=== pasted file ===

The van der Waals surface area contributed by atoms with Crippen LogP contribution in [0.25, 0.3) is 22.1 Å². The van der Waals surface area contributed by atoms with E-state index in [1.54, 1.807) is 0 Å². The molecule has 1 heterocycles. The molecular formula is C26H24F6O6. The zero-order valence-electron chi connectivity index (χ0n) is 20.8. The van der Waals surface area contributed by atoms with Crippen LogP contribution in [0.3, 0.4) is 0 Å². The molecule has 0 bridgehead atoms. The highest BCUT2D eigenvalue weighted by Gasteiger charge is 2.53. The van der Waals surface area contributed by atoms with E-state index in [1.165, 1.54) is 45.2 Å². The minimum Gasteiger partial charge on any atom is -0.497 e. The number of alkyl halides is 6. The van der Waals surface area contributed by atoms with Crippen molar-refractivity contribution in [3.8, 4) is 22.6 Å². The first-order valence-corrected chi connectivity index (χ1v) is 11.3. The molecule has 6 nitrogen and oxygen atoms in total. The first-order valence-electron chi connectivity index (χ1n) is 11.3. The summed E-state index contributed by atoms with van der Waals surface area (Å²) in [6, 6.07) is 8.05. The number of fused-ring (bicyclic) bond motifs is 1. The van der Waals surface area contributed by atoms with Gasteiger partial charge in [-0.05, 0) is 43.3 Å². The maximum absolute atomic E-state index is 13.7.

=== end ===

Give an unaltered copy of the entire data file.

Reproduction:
The van der Waals surface area contributed by atoms with Crippen LogP contribution in [0.25, 0.3) is 22.1 Å². The van der Waals surface area contributed by atoms with E-state index in [1.54, 1.807) is 0 Å². The molecule has 1 heterocycles. The molecular formula is C26H24F6O6. The zero-order valence-electron chi connectivity index (χ0n) is 20.8. The van der Waals surface area contributed by atoms with Crippen LogP contribution in [0.3, 0.4) is 0 Å². The molecule has 0 bridgehead atoms. The highest BCUT2D eigenvalue weighted by Gasteiger charge is 2.53. The van der Waals surface area contributed by atoms with E-state index in [1.165, 1.54) is 45.2 Å². The minimum Gasteiger partial charge on any atom is -0.497 e. The number of alkyl halides is 6. The van der Waals surface area contributed by atoms with Crippen molar-refractivity contribution in [3.8, 4) is 22.6 Å². The first-order valence-corrected chi connectivity index (χ1v) is 11.3. The molecule has 6 nitrogen and oxygen atoms in total. The first-order valence-electron chi connectivity index (χ1n) is 11.3. The summed E-state index contributed by atoms with van der Waals surface area (Å²) in [6, 6.07) is 8.05. The number of fused-ring (bicyclic) bond motifs is 1. The van der Waals surface area contributed by atoms with Gasteiger partial charge in [-0.05, 0) is 43.3 Å². The maximum absolute atomic E-state index is 13.7.